These moments are plentiful in The Mark and the Void, which proves to be an impressive, humorous and at times absurd story of humanity at both its best and worst, reminding readers that we are ultimately living in a story of our own creation. --Kerry McHugh, blogger at Entomology of a Bookworm

Discover: The third novel from Paul Murray explores the economic crisis in 21st-century Ireland with humor and candor.

Farrar, Straus & Giroux, $27, hardcover, 9780865477551

Avid Reader Press / Simon & Schuster: Three Women by Lisa Taddeo


A Strangeness in My Mind

by Orhan Pamuk, trans. by Ekin Oklap


It might be impossible to separate Orhan Pamuk (Silent House) from his home of Istanbul. His autobiography was even named after it. But while his previous work explored the educated class and a melancholy particular to the city, the sprawling A Strangeness in My Mind takes a different tack. This 580-page novel (with an appendix annotating where characters appeared, à la Proust) is the longest Pamuk has ever written, and it might be the most energetic, too.

A Strangeness in My Mind follows Mevlut, who moves to Istanbul with his father to sell yogurt and boza, a traditional Turkish drink, as part of a wave of immigration into the city during the Cold War. Pamuk uses Mevlut's transition--from adolescent to married man to grandfather--as a way to tease out the massive changes Istanbul underwent from the late '60s to the early 21st century. By examining specifics in the life of a poor street vendor trying to make it into the middle class, he's able to explore the rapid technological advances made (sometimes forced) on the city's inhabitants, and show how decisions made by the elite affect the everyman.

But there's no villain in A Strangeness in My Mind. Instead, the ever-powerful force of progress is what pushes Mevlut forward and challenges his career as a boza seller. Disputes over politics and ethnicity run through the book, but Pamuk is content simply to show those differences, to give voice to every viewpoint in his hometown. By doing this, he creates an immersive experience of a tumultuous city, ever-changing, ever-moving. --Noah Cruickshank, marketing manager, Open Books, Chicago, Ill.

Discover: Orhan Pamuk creates a dynamic and expansive history of Istanbul through the life of one man.

Knopf, $28.95, hardcover, 9780307700292

Newhouse: Britt-Marie Was Here directed by Tuva Novotny, based on the novel by the author of A Man Called Ove


The Hours Count

by Jillian Cantor


In Margot, Jillian Cantor invented an alternate life for Margot Frank, the older sister of Anne Frank, in Philadelphia after surviving Auschwitz. In The Hours Count, Cantor reimagines the last years of Julius and Ethel Rosenberg, the only civilians ever executed in the United States for treason and conspiracy to commit espionage, on June 19, 1953.

The Rosenbergs' story shifts between Ethel's execution day and the six intervening years from 1947, told sympathetically through the eyes of fictional neighbor Mildred "Millie" Stein, a lonely, naïve housewife who has moved with her family--an autistic son, David, over whom she dotes, and her secretive and inattentive Russian immigrant husband, Ed--into Knickerbocker Village. She meets a pregnant Ethel on the way home from the playground, and the two soon bond over their shared isolation and raising special needs children. When the Rosenbergs throw a party to introduce the Steins to their social circle, Millie meets and befriends a psychotherapist named Jake Gold, who takes an unusual interest in David and, subsequently, Millie. She finds herself falling deep into an affair and deeper into the political intrigue building up around her, not knowing whom to trust and putting her children's lives in danger.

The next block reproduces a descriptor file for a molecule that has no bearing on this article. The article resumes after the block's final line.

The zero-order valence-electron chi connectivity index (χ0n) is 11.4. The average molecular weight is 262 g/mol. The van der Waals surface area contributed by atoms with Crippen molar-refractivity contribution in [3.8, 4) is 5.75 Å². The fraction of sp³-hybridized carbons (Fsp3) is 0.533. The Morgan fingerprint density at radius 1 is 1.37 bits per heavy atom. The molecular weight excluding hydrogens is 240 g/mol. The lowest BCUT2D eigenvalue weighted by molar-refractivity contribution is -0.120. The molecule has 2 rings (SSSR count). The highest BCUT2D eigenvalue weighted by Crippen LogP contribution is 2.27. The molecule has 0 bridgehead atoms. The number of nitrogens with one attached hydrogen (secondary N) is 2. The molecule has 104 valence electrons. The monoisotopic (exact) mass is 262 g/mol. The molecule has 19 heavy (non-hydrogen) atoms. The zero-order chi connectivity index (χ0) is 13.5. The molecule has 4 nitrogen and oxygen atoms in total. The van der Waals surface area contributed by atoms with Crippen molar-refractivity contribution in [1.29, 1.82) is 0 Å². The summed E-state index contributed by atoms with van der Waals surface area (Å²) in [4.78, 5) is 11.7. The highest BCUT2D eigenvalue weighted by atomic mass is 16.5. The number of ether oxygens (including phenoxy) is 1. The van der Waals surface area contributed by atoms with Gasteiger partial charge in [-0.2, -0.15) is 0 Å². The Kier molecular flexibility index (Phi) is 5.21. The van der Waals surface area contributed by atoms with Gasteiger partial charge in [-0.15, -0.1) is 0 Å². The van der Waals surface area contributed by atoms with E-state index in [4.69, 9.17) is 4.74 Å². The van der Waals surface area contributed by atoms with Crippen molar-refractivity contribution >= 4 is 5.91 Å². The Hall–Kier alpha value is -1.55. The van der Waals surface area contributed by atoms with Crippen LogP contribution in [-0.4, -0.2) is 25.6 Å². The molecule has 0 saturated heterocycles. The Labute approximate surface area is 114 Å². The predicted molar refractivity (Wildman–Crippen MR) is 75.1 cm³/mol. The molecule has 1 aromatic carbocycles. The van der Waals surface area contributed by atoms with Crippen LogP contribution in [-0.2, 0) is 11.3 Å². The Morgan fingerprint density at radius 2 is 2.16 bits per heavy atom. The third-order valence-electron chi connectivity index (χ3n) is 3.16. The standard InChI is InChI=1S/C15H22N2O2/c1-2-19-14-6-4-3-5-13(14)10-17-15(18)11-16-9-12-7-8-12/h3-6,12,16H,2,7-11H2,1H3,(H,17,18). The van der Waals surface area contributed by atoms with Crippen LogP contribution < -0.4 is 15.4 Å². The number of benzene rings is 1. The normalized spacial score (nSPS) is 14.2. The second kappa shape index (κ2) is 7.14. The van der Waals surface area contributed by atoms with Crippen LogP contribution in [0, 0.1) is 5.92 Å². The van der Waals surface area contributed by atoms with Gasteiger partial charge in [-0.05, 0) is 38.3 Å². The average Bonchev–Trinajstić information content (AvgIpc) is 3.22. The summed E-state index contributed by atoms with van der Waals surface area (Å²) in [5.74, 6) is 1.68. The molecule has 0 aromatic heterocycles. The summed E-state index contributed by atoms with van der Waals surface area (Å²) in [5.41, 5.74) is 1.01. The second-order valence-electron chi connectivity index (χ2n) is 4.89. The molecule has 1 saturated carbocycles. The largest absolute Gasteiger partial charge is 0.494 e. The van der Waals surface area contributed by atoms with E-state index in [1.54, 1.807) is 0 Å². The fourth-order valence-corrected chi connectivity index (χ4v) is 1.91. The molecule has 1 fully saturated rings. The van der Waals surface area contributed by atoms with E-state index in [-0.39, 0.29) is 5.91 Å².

Although she never states it, Cantor strongly hints at Ethel's innocence based on case files she has studied and from letters that Ethel wrote to her sons while imprisoned. The maternal personality expressed by the letters forms the basis of Millie's relationship with Ethel. Ultimately, Cantor views Ethel as a woman guilty by association, the victim of the nation's growing paranoia and fear over the Cold War. --Nancy Powell, freelance writer and technical consultant

Discover: Jillian Cantor retells the final years of Julius and Ethel Rosenberg through the eyes of a lonely neighbor and housewife seeking friendship.

Riverhead, $26.95, hardcover, 9781594633188

Grove Press: Convenience Store Woman by Sayaka Murata


Golden Age

by Jane Smiley


In the final book of her Last Hundred Years trilogy, Jane Smiley's Langdon clan enters the future, with few descendants of Walter and Rosanna left on the Iowa farm where it began in 1920, in Some Luck. The prosperity of the Boomer generation in Early Warning played out mainly on the East Coast, but as the Langdons multiply, they disperse nationwide.

The two-page family tree is handy, as the heirs extend to great-great grandchildren. Golden Age can stand alone, but readers of the series' first two books will enjoy the characters' development, and mourn those who die. Joe, the Langdon farmer, deals with government subsidies, Monsanto's promises and drought. Richie, one of Frank and Andy's twins, is a congressman from Brooklyn (he's in office on 9/11); his brother Michael is an unscrupulous financier. Women move from the postwar housewife role into careers, and it's Joe's daughter Felicity who harbors a love for the land, taking a scientific approach instead of her dad's intuitive one. Andy is surprisingly savvy in her widowhood, and an illegitimate Langdon, born in the Vietnam era, adds an intriguing subplot.